James Bond: 5 007 Kills That Went Too Far (& 5 That Were Justified)
There are some things that are definitely going to happen in a Bond movie. Among those guarantees, fans can rest assured that quite a few people are going to die. Several people have been killed in The Bond Series, and most of those deaths can be a bit ridiculous.
That said, there are a few kills in the series that raise an eyebrow. Some of them were warranted, some not so much, but most were committed by Bond. With No Time To Die still on the horizon, let's look at the times where 007 got... over-excited while defending Queen and Country.
10 Too Far: Emile Locque
Now, to be fair, Emile Locque from For Your Eyes Only definitely deserved to die. A silent hitman employed by main baddie Aristotle Kristatos, Locque was responsible for running over an innocent woman that Roger Moore's Bond had his eye on. However, the way that Bond got his revenge was pretty cold.
After a car chase, Locque's car dangles over a cliff, when Bond walks up, throws the lady's pendant into the car, and then kicks the car off the cliff. If you think that's somewhat out of character for Roger Moore's Bond, you're not alone, as Moore hated the scene.
9 Justified: Raoul Silva
Skyfall's Raoul Silva was of the best villains Bond had faced in years, and his death was a fitting one for sure. Javier Bardem's Silva, having perpetrated a scheme that led to the deaths of several MI6 employees that Bond probably really liked, tracked Daniel Craig's Bond and Judi Dench's M down to Bond's childhood home in Scotland.
After an errant explosion mortally wounds M, Silva offers to put both of them out their misery, only for Bond to throw into Silva's back, leaving Bond as the "last rat standing," calling back to a tale that Silva recalled to Bond.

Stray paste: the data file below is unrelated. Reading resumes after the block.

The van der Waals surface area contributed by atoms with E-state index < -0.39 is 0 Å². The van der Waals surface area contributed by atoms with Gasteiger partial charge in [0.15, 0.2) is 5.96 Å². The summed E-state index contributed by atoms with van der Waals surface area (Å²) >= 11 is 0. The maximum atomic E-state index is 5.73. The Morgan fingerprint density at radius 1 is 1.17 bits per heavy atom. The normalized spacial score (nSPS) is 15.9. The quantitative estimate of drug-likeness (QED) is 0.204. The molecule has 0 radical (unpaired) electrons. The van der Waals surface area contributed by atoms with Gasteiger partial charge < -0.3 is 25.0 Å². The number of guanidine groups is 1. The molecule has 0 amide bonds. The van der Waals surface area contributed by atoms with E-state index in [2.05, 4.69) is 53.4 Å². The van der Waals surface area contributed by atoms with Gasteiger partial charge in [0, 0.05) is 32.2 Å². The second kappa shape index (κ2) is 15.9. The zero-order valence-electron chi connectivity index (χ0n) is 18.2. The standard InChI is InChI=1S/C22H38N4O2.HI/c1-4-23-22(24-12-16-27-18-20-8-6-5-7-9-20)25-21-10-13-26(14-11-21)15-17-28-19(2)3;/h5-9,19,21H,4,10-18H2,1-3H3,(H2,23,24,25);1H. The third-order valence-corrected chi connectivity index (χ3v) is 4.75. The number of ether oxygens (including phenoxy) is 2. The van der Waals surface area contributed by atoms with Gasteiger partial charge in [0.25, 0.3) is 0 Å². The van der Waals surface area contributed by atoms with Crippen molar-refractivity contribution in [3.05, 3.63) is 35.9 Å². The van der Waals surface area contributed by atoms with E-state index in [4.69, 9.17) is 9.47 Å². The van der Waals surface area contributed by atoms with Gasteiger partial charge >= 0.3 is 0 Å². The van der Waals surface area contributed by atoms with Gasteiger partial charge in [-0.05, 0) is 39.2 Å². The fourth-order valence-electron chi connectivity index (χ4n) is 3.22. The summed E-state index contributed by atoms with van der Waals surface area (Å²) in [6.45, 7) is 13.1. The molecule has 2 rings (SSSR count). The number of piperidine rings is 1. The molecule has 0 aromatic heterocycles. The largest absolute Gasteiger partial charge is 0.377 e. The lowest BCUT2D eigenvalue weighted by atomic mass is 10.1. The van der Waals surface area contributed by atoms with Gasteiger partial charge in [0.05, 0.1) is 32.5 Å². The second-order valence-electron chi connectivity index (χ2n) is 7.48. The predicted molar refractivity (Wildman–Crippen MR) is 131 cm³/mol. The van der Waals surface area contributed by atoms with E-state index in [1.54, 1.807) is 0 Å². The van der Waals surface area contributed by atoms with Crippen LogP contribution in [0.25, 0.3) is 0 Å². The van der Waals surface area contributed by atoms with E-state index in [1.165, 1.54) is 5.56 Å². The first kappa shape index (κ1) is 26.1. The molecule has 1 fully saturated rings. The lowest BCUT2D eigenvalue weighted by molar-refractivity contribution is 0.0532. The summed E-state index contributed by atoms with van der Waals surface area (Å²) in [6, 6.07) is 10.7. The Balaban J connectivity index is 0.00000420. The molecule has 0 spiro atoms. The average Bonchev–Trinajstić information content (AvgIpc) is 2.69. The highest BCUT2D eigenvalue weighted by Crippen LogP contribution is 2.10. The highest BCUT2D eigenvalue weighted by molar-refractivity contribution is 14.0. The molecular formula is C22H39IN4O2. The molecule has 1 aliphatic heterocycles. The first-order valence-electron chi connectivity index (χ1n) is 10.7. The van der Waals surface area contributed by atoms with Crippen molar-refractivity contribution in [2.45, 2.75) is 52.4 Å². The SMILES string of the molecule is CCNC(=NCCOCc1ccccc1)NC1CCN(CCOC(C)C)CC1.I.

8 Too Far: Sandor
The Spy Who Loved Me is probably Roger Moore's best turn as James Bond and features some fun kills. However, there is a rather hardcore murder that Bond carries out that feels like it comes out of nowhere. Sandor isn't really a memorable henchman in the film, mainly because the film also features the iconic character of Jaws, but his brutal death makes up for that.
After accidentally shooting a woman that Bond is pressing for information in his traditional charming fashion, Bond battles Sandor throughout the rooftops of Cairo, which leads to Sandor dangling by Bond's tie from a ledge. After getting some information from the henchman, Bond swats his tie away from Sandor's hand, causing him to plummet to his demise.
7 Justified: Dario
Timothy Dalton's Bond was pretty ruthless and License To Kill is proof of that, however, a particular death in the film felt oddly satisfying. Dario, played by a debuting Benicio Del Toro, is a psychotic henchman for drug baron Franz Sanchez. Dario earned Bond's ire by murdering Felix Leiter's wife and helping with Leiter's maiming via a shark attack.
Towards the end of License To Kill, Bond holds on for dear life on a conveyer belt that looms over a cocaine grinder. Dario attempts to knock him into the grinder, before being distracted by CIA agent Pam Bouvier, which allows Bond to pull Dario into the grinder.
6 Too Far: Dryden
A lot of fans didn't really know what to expect from Daniel Craig's Bond in Casino Royale, but many were very excited to see that the actor's reign would see a return to the darker roots of Ian Fleming's novels. In Casino Royale, Bond earns his 00 status by killing two high profile targets, one of which being the double-dealing Dryden, whom Bond simply shoots.